Top aide to Burundi president escapes assassination bid

Police said the assailants were waiting in a nearby house under construction before launching the ambush.

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Willy Nyamitwe (L) is one of Burundi's most public voices, an active tweeter who frequently criticises the West for interfering in the central African nation play

Willy Nyamitwe (L) is one of Burundi's most public voices, an active tweeter who frequently criticises the West for interfering in the central African nation

(AFP/File)
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A top advisor to Burundi's president and the most public face of the government has escaped an assassination attempt, the latest political attack in the crisis-wracked nation.

Willy Nyamitwe was returning to his home in the capital Bujumbura on Monday night when "he was met with sustained gunfire and grenade explosions", a high-ranking presidential official told AFP on Tuesday, speaking on condition of anonymity,

One of his bodyguards was killed and another injured while Nyamitwe suffered slight wounds to his arm.

Police said the assailants were waiting in a nearby house under construction before launching the ambush.

"Thank God, Willy Nyamitwe narrowly escaped an attack...," tweeted Burundi's UN ambassador Albert Shingiro.

Nyamitwe is one of the most prominent voices in Burundi, an active tweeter who frequently criticises the West for interfering in the central African nation.

"I thank those who wish me a speedy recovery. I am doing well but saddened by the death of a best friend, the policeman Gasongo," Nyamitwe tweeted after the attack.

Burundi has been in turmoil since President Pierre Nkurunziza (L) announced plans in April 2015 to run for a third term, which he went on to win play

Burundi has been in turmoil since President Pierre Nkurunziza (L) announced plans in April 2015 to run for a third term, which he went on to win

(AFP/File)

His brother Alain Aime Nyamitwe, also Burundi's foreign minister, described the assassination bid as "a new, pointless effort to disturb republican institutions".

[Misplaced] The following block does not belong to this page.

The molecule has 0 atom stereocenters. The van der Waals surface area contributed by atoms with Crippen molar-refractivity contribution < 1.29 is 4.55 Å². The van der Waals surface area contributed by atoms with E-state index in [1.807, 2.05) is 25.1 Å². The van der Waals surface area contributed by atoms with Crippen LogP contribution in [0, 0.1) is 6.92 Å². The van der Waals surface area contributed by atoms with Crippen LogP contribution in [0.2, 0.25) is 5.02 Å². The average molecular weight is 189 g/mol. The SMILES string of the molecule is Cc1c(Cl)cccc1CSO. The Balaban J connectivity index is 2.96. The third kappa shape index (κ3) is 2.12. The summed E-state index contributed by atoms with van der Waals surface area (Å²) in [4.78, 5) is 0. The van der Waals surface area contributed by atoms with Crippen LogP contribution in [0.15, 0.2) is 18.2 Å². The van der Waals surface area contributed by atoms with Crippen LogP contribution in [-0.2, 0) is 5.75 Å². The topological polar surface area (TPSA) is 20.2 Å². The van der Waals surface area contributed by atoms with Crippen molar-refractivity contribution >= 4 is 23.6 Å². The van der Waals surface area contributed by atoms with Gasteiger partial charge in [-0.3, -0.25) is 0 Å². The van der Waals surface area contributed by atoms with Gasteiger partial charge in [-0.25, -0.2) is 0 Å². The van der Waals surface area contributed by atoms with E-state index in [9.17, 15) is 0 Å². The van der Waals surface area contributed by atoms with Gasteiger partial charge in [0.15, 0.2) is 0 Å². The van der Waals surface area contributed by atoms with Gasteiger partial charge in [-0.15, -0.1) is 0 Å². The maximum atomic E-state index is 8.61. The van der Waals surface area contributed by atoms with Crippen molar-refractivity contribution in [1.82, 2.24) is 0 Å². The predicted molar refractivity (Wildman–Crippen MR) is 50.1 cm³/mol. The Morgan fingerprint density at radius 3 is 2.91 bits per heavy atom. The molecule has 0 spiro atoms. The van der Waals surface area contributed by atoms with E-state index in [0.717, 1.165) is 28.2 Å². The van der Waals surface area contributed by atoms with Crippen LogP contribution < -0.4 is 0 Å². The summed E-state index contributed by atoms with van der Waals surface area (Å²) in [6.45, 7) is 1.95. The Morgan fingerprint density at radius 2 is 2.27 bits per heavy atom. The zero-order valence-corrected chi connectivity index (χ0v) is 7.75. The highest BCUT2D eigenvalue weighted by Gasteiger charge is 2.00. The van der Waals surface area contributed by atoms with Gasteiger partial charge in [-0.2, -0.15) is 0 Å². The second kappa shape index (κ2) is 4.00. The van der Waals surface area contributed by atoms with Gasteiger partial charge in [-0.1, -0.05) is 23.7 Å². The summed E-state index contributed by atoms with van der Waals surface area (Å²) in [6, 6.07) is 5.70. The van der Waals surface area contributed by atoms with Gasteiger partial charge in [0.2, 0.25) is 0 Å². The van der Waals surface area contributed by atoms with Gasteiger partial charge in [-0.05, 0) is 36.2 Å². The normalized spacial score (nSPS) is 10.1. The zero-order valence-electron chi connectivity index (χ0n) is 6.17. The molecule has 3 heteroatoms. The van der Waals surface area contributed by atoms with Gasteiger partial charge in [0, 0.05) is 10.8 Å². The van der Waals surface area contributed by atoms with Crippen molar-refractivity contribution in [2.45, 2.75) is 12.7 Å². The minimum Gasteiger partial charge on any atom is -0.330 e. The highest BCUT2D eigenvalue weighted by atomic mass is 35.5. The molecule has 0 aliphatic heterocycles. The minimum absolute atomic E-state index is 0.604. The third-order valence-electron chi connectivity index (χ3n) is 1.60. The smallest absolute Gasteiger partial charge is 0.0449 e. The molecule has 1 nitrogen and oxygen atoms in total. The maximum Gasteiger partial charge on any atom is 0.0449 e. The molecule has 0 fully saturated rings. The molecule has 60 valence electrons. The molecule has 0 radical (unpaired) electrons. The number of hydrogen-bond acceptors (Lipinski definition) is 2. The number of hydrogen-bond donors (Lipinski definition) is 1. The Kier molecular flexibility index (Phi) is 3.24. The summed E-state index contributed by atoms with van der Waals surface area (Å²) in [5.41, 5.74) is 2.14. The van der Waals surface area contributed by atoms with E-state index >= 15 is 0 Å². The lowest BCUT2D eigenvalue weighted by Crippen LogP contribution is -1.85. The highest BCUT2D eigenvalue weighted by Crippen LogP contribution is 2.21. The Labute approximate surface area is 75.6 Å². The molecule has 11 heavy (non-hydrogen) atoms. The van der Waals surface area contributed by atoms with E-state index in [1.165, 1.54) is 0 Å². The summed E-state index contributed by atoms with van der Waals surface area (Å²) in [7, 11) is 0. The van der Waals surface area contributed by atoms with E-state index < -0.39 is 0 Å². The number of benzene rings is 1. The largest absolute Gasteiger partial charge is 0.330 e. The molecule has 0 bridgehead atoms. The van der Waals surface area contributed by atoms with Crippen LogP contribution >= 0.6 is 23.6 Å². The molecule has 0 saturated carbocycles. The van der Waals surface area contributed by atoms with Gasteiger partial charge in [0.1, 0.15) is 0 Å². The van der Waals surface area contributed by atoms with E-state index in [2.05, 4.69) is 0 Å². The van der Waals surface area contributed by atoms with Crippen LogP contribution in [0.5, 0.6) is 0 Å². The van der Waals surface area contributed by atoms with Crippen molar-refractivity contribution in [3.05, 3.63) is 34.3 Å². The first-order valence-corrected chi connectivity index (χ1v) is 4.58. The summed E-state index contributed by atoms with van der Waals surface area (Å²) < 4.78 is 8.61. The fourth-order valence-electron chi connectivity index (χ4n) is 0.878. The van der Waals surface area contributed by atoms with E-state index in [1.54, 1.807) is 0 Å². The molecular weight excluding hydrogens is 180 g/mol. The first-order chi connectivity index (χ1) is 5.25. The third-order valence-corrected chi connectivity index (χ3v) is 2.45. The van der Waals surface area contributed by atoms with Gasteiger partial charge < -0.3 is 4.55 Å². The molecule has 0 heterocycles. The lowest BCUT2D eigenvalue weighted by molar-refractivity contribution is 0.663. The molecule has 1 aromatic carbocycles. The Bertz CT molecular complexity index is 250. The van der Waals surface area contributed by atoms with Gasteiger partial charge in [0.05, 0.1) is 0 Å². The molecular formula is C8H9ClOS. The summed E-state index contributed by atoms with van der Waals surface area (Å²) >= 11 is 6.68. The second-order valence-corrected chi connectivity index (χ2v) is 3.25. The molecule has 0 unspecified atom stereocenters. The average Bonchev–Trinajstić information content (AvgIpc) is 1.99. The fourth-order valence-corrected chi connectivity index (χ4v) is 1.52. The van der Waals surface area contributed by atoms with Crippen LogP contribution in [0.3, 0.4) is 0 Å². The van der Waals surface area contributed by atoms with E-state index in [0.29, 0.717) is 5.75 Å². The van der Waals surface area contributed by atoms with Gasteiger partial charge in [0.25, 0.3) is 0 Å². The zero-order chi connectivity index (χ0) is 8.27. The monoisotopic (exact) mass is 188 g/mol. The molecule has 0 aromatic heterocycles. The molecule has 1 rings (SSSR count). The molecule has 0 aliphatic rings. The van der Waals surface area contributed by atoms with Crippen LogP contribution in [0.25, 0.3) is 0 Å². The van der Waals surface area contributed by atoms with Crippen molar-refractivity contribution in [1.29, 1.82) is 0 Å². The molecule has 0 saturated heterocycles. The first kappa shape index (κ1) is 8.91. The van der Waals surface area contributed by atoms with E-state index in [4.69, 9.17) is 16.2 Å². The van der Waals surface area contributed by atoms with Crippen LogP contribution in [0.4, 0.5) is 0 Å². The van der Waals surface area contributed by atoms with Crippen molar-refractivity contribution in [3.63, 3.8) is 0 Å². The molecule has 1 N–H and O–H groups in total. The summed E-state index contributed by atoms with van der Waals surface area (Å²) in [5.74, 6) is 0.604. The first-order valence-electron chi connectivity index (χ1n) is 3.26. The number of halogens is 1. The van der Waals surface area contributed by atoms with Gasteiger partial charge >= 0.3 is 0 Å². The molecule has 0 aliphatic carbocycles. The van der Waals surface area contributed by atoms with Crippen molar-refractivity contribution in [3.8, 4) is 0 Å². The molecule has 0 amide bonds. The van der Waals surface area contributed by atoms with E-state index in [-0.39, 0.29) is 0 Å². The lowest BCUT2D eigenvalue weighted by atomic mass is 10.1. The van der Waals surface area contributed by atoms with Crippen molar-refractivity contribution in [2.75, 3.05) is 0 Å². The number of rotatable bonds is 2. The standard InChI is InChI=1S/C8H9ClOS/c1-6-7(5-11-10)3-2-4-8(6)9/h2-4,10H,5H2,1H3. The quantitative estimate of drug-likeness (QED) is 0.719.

Born in the early 1970s, when their father was killed in a wave of ethnic violence against Hutus by the Tutsi-dominated army, the Nyamitwe brothers have risen to become Bujumbura's bulwark against an increasingly critical international community.

'Foreign plot'

Burundi has been in turmoil since President Pierre Nkurunziza announced plans in April last year to run for a third term, which he went on to win.

More than 500 people have been killed in the unrest and at least 300,000 have fled the country, while several well-known figures, including high-ranking military officers, have been assassinated.

In April, Human Rights Minister Martin Nivyabandi and his wife where injured in a grenade attack while leaving church.

General Adolphe Nshimirimana, considered Nkurunziza's right-hand man, was killed in August 2015, the highest-ranking member of the regime to be assassinated.

A volley of reports by international rights groups accusing the government of atrocities and warning of genocide has infuriated Bujumbura, which says there is a "foreign plot" to overthrow the government.

Burundi in October formally informed the United Nations that it intended to withdraw from the International Criminal Court.

It also suspended cooperation with the UN human rights office and declared three UN rights investigators persona non grata after a damning September report detailing atrocities.

A report by the International Federation for Human Rights (FIDH) two weeks ago warned of the risk of genocide in the country which suffered a brutal civil war from 1993 to 2006 between majority Hutus and minority Tutsis, which claimed an estimated 300,000 lives.

A Burundian policeman stands next to the vehicle in the security advisor to Burundi's vice president Athanase Kararuza was killed on April 25, 2016 in Bujumbura play

A Burundian policeman stands next to the vehicle in the security advisor to Burundi's vice president Athanase Kararuza was killed on April 25, 2016 in Bujumbura

(AFP/File)

In response, Nyamitwe launched the hashtag #ThisisMyGenocide, posting pictures of himself posing with a kitten or juggling eggs to mock the "biased report".

On Saturday, thousands of Burundians heeded a call by government to protest at a new probe into alleged rights violations after the Geneva-based Human Rights Council appointed commissioners to lead the one-year investigation.

However several opposition figures took to social media to criticise the protest, saying a note -- seen by AFP -- was sent to civil servants informing them that attendance was "obligatory".

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